Cutting costs … Yes, but do it right!

65% of the CEOs we have surveyed indicated an intention to engage in substantial cost reduction by 2023.

At EffCo, such an exercise makes sense if carried out intelligently, carefully, thoroughly, and sustainably. Suppose a cost-cutting activity needs to be performed adequately, on the one hand. In that case, costs will creep right back in, and, on the other hand, there is the risk of a bruised, frustrated, and unengaged middle management. The long-standing cheese slice method is entirely obsolete.

Cost reduction should be carried out in various forms but in parallel with the quest for greater transparency, greater accountability of critical people, and more rapid decision-making in the business.

Provided the right balance is established between efficiency and effectiveness, a 15% reduction in costs is frequently attainable. It is imperative to constantly distinguish between costs directed at critical areas generating added value and those that do so to a lesser extent or even not at all.

Therefore, it is vital to customize a cost-reduction operation for any given business. This is why at EffCo, we consistently perform a “Cost Savings Scan” considering our customers’ strategic priorities, culture, and objectives. In doing so, we apply several unwavering principles:

– Reduce costs at the very source

– Considering the possibilities of cross-departmental implications and effects on customer experience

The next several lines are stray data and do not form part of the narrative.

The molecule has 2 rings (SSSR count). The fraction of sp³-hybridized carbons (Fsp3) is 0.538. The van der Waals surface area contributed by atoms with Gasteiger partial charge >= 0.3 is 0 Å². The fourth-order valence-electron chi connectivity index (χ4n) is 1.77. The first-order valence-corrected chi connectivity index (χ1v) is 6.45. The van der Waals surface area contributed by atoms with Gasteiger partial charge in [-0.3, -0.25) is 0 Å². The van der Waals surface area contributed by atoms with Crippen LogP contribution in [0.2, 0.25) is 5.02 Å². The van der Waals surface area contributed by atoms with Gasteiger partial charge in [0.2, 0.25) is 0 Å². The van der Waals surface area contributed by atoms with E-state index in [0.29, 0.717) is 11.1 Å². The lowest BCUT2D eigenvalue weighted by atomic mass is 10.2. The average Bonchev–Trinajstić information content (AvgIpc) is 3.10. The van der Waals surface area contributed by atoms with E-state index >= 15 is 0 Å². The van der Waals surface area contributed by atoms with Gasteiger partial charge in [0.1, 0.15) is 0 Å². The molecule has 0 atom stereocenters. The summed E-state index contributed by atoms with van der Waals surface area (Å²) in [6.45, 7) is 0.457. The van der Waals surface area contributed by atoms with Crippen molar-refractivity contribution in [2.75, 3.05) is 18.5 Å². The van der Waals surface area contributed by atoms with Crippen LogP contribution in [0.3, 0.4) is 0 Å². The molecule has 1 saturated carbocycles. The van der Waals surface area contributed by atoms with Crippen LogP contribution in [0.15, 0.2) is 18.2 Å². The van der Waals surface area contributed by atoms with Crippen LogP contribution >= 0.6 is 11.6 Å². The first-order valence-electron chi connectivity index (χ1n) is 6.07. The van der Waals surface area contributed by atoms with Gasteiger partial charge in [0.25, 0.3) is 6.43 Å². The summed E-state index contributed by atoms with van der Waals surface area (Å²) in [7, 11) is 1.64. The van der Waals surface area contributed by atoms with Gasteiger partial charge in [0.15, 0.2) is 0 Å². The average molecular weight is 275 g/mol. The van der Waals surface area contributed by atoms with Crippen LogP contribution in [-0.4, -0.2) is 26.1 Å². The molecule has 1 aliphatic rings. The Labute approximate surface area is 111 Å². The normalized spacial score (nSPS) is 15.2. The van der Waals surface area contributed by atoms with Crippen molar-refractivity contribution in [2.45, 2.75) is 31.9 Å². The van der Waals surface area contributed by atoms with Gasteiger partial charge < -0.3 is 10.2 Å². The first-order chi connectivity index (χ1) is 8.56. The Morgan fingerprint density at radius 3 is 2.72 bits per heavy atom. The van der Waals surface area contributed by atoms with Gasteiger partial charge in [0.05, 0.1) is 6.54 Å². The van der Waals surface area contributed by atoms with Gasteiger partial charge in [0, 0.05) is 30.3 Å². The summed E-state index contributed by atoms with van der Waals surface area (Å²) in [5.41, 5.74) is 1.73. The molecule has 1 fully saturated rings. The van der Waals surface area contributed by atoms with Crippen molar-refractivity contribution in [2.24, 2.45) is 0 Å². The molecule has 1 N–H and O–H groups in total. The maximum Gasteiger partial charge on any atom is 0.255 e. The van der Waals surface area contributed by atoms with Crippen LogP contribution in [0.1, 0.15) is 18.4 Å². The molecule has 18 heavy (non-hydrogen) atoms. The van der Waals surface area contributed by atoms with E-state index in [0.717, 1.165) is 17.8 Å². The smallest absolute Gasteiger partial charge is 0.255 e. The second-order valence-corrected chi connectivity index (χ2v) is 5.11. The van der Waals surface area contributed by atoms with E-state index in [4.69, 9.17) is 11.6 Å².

– Targets formulated on the foundation of solid analytics

– Articulating ambitious but attainable goals

– Ensuring accountability of all C-levels and key people involved

A solid cost reduction approach is founded on the following six steps:

1. Thorough analysis of company-wide potency based on P&L

2. Aligning the potential with corporate goals in conjunction with buy-in from leaders.

3. Identifying appropriate tools: benchmarking, interviews, Activity-based optimizations, 

4. Preparing a detailed plan, including a savings realization timetable.

It is also vital during the scan to apply the Pareto rule since, in most companies, 80% of the results are generated by 20% of the efforts. An important rule during the scan is to consider ROI and business impact in addition to the cost.

Questions that should be asked are:

– Is this cost required?

– Is this cost incurred in the right place at the appropriate time?

– Are all those management meetings needed?

– Is our management structure adjusted to be as cost-efficient as possible?


5. Implementation

6. Sustaining